Developing a Probability Model exercise

Would you like to apply the knowledge you’ve learned? You can review and practice it with the tasks for the video Developing a Probability Model.
  • Calculate the probability.


    To find the relative frequency we divide the number of times something occurs by the total number.

    For example, if I throw a coin $7$ times and I get a tail $4$ times, then the relative frequency $= \frac{4}{7}$

    For this question the relative frequency is worked out as you can see here.


    The dice landed on five $7$ times and the dice was rolled $10$ times.

    $= \mathbf{\frac{7}{10}}$

  • Which of the probabilities could be correct?


    The sum of all the probabilities $= 1$.

    For example, with a frequency of $5$,

    $\frac{2}{5} + \frac{1}{5} + \frac{2}{5} = \frac{5}{5} = 1$

    The frequency is the total number of matches $= 20$.

    All the probabilities should $= \frac{20}{20} = 1$ for the table to be correct.


    The sum of probabilities should be $1$.

    $\frac{7}{20} + \frac{5}{20} + \frac{8}{20} = \frac{20}{20} = 1$

  • Calculate the probabilities.


    For the total frequency, we need to add up all the frequencies to see how many students are in 8Y.

    For the relative frequencies of red, silver, and white, work out the relative frequency by using the number in the category divided by the total frequency.

    For example, if there were $20$ students asked and $3$ chose red then the relative frequency of choosing red would be $\frac{3}{20}$.

    For the total of the relative frequencies, we work out the sum of the probabilities.

    • There were $6 + 9 + 13 = 28$ students in 8Y
    • $6$ people chose red, so the relative frequency is $\frac{6}{28}$
    • $9$ people chose silver, so the relative frequency is $\frac{9}{28}$
    • $13$ people chose white, so the relative frequency is $\frac{13}{28}$
    • TOTAL relative frequencies $= 1$
  • Calculate the frequency.


    As relative frequency is the number of losses divided by the total games we need to find the equivalent fraction for $0.15$. Ideally we need the denominator to be $40$ to help us with frequency.

    For example, first find an equivalent fraction in twentieths.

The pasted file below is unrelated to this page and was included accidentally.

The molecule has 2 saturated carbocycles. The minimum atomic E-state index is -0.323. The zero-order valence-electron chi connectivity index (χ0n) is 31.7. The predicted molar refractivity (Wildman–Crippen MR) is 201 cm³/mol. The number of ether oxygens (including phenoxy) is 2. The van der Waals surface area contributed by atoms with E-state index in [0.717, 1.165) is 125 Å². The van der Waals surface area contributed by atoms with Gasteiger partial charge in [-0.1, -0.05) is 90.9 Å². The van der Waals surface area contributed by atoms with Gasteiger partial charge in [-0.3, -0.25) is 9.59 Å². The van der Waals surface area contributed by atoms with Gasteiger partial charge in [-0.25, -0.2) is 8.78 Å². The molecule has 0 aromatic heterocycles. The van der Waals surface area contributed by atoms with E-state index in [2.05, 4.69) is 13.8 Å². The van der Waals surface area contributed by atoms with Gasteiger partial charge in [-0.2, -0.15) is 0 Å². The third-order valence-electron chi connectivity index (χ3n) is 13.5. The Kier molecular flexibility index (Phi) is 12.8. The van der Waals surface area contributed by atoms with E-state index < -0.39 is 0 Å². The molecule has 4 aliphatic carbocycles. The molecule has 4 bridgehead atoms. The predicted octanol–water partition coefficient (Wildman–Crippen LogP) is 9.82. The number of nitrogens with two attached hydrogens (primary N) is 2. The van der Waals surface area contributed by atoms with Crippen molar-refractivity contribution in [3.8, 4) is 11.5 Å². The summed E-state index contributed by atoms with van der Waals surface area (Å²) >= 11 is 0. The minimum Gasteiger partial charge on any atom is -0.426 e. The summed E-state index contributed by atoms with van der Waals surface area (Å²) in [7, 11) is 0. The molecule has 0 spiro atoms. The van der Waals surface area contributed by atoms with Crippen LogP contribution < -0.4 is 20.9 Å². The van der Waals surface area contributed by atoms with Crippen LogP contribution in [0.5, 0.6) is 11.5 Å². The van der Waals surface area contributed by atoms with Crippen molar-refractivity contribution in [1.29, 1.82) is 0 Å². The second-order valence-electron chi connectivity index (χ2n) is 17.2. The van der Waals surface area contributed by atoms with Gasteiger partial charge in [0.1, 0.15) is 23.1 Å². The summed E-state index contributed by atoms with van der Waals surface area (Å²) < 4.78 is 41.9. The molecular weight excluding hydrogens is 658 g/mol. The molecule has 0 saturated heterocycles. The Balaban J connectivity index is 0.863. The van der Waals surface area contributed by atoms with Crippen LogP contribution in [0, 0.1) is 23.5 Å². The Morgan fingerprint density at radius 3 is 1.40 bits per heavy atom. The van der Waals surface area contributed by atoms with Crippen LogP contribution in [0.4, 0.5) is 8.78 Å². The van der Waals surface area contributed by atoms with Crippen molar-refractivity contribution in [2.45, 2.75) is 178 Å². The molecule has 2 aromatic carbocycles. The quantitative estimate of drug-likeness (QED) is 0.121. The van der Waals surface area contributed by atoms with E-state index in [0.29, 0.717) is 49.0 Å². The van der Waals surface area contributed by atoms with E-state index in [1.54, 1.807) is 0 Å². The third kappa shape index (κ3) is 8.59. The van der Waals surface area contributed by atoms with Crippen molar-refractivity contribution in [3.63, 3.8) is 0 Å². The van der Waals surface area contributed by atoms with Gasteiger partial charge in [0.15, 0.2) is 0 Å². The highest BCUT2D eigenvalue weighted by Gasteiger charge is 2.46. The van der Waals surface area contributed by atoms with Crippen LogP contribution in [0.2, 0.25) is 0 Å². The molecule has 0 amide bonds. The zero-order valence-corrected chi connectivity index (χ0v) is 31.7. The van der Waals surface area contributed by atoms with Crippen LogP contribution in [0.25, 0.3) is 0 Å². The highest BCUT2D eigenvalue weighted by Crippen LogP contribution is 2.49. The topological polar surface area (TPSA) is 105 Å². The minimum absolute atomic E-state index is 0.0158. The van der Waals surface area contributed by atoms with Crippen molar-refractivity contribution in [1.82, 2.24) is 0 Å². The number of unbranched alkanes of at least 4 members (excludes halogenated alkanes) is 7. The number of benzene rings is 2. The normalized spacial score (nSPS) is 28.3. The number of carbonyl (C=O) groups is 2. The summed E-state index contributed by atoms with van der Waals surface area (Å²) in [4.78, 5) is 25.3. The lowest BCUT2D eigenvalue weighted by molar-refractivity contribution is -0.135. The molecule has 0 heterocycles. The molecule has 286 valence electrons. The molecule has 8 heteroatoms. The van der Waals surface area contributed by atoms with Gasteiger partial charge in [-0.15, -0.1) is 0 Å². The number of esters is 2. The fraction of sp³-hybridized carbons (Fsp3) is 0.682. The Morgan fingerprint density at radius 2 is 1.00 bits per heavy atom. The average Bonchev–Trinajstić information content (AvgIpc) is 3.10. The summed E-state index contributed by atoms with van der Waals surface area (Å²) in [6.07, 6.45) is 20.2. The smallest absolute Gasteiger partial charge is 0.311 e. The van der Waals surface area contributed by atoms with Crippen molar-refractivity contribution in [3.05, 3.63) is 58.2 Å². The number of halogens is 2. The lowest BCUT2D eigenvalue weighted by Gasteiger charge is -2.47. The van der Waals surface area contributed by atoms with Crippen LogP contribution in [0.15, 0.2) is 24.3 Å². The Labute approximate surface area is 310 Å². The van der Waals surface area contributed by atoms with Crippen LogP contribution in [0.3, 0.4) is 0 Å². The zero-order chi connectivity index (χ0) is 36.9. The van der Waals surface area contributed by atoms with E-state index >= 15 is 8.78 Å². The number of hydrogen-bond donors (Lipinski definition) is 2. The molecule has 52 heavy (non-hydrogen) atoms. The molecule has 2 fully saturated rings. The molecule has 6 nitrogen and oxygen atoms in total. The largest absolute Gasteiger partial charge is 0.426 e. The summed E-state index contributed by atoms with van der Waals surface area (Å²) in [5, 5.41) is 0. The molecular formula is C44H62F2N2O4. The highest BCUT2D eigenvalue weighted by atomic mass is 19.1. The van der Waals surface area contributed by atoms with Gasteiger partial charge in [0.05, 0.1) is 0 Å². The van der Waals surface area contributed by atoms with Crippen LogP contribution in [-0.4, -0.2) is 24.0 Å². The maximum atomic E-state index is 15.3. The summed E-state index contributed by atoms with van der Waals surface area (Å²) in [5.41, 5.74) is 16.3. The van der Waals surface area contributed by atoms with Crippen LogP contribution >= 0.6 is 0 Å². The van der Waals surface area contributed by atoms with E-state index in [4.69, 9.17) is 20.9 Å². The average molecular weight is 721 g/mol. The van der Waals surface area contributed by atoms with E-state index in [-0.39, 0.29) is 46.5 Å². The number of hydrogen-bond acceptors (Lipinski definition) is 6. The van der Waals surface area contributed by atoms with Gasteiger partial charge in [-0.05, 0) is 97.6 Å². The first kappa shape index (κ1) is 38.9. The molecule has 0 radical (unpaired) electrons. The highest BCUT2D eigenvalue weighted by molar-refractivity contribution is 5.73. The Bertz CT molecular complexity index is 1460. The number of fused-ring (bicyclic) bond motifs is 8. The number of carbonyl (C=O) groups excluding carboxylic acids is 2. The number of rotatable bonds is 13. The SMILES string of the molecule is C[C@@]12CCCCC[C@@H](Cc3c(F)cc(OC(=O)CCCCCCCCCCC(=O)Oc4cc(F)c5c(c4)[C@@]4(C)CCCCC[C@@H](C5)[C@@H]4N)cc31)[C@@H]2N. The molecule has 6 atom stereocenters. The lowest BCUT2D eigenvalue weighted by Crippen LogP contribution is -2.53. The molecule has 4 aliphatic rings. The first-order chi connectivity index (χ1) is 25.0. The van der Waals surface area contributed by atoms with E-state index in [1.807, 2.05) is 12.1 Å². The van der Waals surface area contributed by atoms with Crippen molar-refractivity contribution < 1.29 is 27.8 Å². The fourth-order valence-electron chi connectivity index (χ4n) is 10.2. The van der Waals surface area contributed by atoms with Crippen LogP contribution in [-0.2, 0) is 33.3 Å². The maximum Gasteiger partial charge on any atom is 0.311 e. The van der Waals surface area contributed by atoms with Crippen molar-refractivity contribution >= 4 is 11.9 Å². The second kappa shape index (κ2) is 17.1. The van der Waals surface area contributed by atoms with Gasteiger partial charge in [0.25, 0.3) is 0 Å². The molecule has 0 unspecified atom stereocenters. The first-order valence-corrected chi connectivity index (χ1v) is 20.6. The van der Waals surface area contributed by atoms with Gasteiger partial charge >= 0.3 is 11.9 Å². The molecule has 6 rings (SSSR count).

We can do this quicker by multiplying the total games by the relative frequency. For example, $0.15\times40$ is easier here.


    Answer is $6$ games.

    $40\times 0.15 = 6$ games lost.

  • What is the probability?


    The sum of all the probabilities $= 1$.

    For example, with a frequency of $9$,

    $\frac{4}{9} + \frac{1}{9} + \frac{4}{9} = \frac{9}{9} = 1$

    The frequency is the total number of pizzas sold $= 15$.

    All the probabilities should $= \frac{15}{15} = 1$, which will help you find the amount of vegetable pizzas sold and then the relative frequency.

    To find the frequency of vegetable pizzas sold we subtract $8$ and $3$ from $15$.

    • The sum of all the probabilities $= 1$.
    • There were $15$ pizzas sold, therefore, $15 - 8 - 3 = 4$.
    • That is $4$ vegetable pizzas.
    • The relative frequency of vegetable is $\frac{15}{15} - \frac{8}{15} - \frac{3}{15} = \frac{4}{15}$
  • Work out the total from the frequency and relative frequency.


    This problem is in reverse. We have the frequency and the relative frequency, so we have to work in reverse to find the total sunflower seeds planted.

    • Total planted $\times$ relative frequency $=$ frequency
    • Total $\times 0.84 = 150$
    Rearrange and work out the total.

    Rearrange to find the total, For example using similar numbers,

    Total $\times 0.84 = 250$

    Divide both sides by $0.84$

    Total $= \dfrac{250}{0.84}$

    Total $= 298$ to the nearest whole number.


    The correct answer is $179$ to the nearest whole number.

    Total $\times 0.84 = 150$

    Divide both sides by $0.84$

    Total $= \dfrac{150}{0.84}$

    Total $= 179$ to the nearest whole number.